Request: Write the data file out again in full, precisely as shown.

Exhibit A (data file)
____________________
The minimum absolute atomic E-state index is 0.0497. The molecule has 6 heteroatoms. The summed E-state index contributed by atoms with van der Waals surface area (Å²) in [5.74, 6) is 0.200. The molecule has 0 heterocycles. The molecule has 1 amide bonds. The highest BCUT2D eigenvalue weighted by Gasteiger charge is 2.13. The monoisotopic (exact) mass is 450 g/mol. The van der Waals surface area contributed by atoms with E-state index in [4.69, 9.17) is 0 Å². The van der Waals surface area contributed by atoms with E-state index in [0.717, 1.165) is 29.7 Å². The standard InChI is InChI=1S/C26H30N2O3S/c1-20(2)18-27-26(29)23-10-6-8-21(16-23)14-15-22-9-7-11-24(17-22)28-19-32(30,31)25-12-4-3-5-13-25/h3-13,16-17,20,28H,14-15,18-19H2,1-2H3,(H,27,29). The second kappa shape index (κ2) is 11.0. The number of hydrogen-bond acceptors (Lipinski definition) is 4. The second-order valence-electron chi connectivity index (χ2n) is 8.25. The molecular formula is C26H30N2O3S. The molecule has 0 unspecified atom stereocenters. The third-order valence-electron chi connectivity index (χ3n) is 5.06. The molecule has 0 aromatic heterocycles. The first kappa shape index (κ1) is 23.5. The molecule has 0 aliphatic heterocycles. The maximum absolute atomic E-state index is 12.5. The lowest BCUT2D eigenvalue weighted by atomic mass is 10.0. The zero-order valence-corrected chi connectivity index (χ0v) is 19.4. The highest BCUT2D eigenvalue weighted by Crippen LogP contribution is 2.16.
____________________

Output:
The minimum absolute atomic E-state index is 0.0497. The molecule has 6 heteroatoms. The summed E-state index contributed by atoms with van der Waals surface area (Å²) in [5.74, 6) is 0.200. The molecule has 0 heterocycles. The molecule has 1 amide bonds. The highest BCUT2D eigenvalue weighted by Gasteiger charge is 2.13. The monoisotopic (exact) mass is 450 g/mol. The van der Waals surface area contributed by atoms with E-state index in [4.69, 9.17) is 0 Å². The van der Waals surface area contributed by atoms with E-state index in [0.717, 1.165) is 29.7 Å². The standard InChI is InChI=1S/C26H30N2O3S/c1-20(2)18-27-26(29)23-10-6-8-21(16-23)14-15-22-9-7-11-24(17-22)28-19-32(30,31)25-12-4-3-5-13-25/h3-13,16-17,20,28H,14-15,18-19H2,1-2H3,(H,27,29). The second kappa shape index (κ2) is 11.0. The number of hydrogen-bond acceptors (Lipinski definition) is 4. The second-order valence-electron chi connectivity index (χ2n) is 8.25. The molecular formula is C26H30N2O3S. The molecule has 0 unspecified atom stereocenters. The third-order valence-electron chi connectivity index (χ3n) is 5.06. The molecule has 0 aromatic heterocycles. The first kappa shape index (κ1) is 23.5. The molecule has 0 aliphatic heterocycles. The maximum absolute atomic E-state index is 12.5. The lowest BCUT2D eigenvalue weighted by atomic mass is 10.0. The zero-order valence-corrected chi connectivity index (χ0v) is 19.4. The highest BCUT2D eigenvalue weighted by Crippen LogP contribution is 2.16.